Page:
32 “‘Those who do wickedly against the covenant he shall corrupt with flattery; but the people who know their God shall be strong, and carry out great exploits. 33 And those of the people who understand shall instruct many; yet for many days they shall fall by sword and flame, by captivity and plundering. 34 Now when they fall, they shall be aided with a little help; but many shall join with them by intrigue. 35 And some of those of understanding shall fall, to refine them, purify them, and make them white, until the time of the end; because it is still for the appointed time.’”
“Those who do wickedly against the covenant he shall corrupt with flattery; but the people who know their God shall be strong, and carry out great exploits.”
Antiochus deceived Jews by flattery (1 Macc 1:11-15). He divided their loyalties. Many “progressive” Jewish leaders believed in the expediency of acquiescing to Hellenism.
The “people” here are Israelites who led the Maccabean revolt in the second century B.C. The Maccabeans sought to bring independence to Israel. In this national movement, thousands led by Mattathias and his three sons revolted against Antiochus (1 Macc 2:23-28). They ultimately defeated the Seleucids in Palestine. Judas Maccabaeus killed General Apollonius in battle.
“And those of the people who understand shall instruct many; yet for many days they shall fall by sword and flame, by captivity and plundering.”
Antiochus persecuted the Jews faithful to the Mosaic Law. The persecution of the Jews by Antiochus gave impetus to Jews loyal to the Mosaic Law and the traditions of Judaism. This movement was the Chassidim (loyal ones). The Maccabean revolt also energized this movement. Some of the Chassidim became the sect of the Pharisees of Jesus’ day. Others became Essenes, who isolated themselves in a Qumran community near the Dead Sea.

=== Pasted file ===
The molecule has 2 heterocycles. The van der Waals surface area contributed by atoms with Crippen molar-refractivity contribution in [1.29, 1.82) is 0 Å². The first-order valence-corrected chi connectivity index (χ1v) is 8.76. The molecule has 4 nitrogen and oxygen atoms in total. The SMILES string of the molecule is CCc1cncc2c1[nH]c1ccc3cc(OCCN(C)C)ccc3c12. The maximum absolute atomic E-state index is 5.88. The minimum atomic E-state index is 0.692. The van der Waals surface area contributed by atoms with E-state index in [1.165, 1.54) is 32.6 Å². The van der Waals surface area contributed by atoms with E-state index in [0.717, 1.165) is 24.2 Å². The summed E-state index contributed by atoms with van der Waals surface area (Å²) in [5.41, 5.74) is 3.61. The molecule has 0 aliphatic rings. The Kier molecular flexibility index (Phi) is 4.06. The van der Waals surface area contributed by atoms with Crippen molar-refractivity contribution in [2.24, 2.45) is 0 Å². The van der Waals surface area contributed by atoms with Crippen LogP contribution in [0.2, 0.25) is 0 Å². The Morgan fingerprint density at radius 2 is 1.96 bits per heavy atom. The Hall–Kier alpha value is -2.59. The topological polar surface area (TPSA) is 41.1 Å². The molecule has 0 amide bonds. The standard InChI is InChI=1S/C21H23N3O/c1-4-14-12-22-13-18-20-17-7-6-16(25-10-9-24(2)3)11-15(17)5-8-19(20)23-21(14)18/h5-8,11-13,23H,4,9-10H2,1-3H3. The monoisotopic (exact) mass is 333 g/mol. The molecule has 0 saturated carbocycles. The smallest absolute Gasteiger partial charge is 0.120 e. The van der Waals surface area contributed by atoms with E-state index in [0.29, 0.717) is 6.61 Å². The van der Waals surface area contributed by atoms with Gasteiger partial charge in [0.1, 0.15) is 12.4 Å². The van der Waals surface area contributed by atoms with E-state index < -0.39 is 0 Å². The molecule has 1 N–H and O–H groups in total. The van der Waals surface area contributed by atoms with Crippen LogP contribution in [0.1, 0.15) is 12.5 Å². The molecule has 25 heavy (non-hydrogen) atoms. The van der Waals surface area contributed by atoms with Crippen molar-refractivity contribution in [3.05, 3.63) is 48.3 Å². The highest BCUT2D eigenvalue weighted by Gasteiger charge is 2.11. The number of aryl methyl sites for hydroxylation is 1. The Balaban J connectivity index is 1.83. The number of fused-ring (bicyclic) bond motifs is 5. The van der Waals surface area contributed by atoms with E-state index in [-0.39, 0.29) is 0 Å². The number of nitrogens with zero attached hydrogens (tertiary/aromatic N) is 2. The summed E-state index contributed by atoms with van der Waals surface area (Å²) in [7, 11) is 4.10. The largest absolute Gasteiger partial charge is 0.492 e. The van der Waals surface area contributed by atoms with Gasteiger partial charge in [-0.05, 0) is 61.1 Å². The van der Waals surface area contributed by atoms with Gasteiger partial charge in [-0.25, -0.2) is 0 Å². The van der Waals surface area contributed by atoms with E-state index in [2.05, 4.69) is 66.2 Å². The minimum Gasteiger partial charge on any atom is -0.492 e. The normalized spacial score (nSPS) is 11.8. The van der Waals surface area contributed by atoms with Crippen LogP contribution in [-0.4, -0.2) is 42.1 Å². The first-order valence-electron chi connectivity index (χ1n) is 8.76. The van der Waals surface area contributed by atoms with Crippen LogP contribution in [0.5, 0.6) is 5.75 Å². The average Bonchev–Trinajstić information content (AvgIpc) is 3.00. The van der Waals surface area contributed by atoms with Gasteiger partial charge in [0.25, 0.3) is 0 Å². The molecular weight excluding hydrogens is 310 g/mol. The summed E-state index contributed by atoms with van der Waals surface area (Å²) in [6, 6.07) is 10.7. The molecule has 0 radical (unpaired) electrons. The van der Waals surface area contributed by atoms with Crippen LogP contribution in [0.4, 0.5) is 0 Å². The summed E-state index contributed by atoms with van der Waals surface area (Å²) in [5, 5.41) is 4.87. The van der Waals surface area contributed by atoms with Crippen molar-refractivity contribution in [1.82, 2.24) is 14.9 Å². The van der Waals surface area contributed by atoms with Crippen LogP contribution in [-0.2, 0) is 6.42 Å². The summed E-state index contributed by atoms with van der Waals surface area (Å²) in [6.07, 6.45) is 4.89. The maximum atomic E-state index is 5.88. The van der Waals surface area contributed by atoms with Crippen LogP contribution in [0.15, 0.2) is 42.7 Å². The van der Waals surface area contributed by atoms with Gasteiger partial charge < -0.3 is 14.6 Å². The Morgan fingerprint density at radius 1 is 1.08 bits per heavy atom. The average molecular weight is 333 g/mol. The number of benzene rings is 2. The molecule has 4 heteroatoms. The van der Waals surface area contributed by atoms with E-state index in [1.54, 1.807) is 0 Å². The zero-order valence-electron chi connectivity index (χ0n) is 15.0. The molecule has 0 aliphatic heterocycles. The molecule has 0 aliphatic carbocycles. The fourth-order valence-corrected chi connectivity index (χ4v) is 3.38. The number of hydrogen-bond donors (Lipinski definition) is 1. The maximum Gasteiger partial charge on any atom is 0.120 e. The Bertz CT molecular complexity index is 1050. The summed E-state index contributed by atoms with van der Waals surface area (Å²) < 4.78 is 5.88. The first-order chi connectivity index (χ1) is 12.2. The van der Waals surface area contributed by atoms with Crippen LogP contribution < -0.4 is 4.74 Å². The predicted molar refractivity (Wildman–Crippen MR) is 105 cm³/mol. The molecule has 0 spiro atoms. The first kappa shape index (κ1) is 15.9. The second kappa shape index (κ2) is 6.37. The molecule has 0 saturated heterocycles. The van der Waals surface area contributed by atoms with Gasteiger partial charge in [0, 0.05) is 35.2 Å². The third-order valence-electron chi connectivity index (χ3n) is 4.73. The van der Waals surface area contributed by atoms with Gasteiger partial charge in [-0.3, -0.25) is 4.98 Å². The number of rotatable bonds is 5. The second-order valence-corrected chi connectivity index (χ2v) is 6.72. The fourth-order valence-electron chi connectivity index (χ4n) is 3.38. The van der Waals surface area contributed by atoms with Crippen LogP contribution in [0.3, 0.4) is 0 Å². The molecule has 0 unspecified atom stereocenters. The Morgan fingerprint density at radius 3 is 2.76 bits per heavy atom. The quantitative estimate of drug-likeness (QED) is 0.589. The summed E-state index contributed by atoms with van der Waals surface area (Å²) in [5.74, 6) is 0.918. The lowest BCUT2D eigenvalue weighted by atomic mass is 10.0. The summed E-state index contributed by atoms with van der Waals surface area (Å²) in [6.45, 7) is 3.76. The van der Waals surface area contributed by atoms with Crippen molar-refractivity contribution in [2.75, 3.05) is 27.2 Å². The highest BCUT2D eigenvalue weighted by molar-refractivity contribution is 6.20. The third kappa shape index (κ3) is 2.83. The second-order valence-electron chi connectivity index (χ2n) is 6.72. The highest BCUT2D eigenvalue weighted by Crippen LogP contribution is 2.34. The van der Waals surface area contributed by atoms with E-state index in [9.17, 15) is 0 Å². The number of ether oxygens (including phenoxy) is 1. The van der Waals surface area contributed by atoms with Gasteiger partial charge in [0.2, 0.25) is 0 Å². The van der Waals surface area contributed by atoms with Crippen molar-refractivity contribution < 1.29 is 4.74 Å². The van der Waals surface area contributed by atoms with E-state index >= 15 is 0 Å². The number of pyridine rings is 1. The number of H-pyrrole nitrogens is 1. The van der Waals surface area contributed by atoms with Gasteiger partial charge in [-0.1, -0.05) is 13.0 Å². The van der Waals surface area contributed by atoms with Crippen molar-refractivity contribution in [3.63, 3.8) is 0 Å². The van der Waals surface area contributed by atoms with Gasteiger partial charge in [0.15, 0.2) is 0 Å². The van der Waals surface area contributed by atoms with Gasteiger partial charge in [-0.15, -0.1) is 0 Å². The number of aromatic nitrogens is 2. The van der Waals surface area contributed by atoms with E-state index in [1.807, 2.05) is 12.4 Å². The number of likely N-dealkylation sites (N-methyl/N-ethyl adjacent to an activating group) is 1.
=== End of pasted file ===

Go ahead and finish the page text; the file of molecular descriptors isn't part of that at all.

Antiochus killed many thousands of Jews in the years following the desecration of the temple. He died insane in Persia (163 B.C.).
“Now when they fall, they shall be aided with a little help; but many shall join with them by intrigue.”
The pro-Hellenists Jews did not aid Jews faithful to the Mosaic Law. More Jews joined the movement as the effectiveness of the Maccabeans became apparent. Many pro-Hellenists deceptively joined the nationalists. The Maccabees eventually executed many of these phonies.
“And some of those of understanding shall fall, to refine them, purify them, and make them white, until the time of the end; because it is still for the appointed time.”
The resistance against the Greek Syrians purified the Jews. The persecution against the Jews ran its course. A son of Simon Maccabaeus, John Hyrcanus, established a strong Jewish kingdom (134 –104 B.C.). He freed Judea from Syria but never proclaimed himself king, although he did designate himself high priest. His departure formed the ideals of the Hasmoneans (Maccabeans), which many years later became, in part, the Pharisees.
The angel gave assurance to Daniel that the persecution would come to an “end; because it is still for the appointed time.” There would be further purification in the latter days. Mention of “the end” sets the context for a transition in chapter 11 to far prophetic events (events not yet fulfilled in our day).
Prophecy shows the supernatural nature of the Word of God.
The first thirty-five verses are a remarkable example of pre-written history. This prophecy is so utterly detailed and accurate that it staggers those who study it. There are approximately one hundred and thirty-five fulfilled prophecies in the first thirty-five verses.
The one hundred and thirty-five prophecies in Daniel 11:1-35 are already fulfilled to us in the twenty-first century. The intricate detail of the conflicts between the Seleucids and Ptolemies shows the specificity of these prophecies.
The specificity of these prophecies is so extensive that skeptics had to change the date of Daniel so that it would not be so blatantly supernatural. They claim that Daniel was written during the time of the Maccabees (168-134 B.C.) after many of the events took place.
We find the career of a single king of the North – Antiochus Epiphanes – in verses 21-35. He is also the “little horn” of Daniel 8 who persecuted Israel and set up the “abomination of desolation” in the temple at Jerusalem. Daniel also predicts in verses 32-35, the rise of the Maccabees who revolted against Antiochus.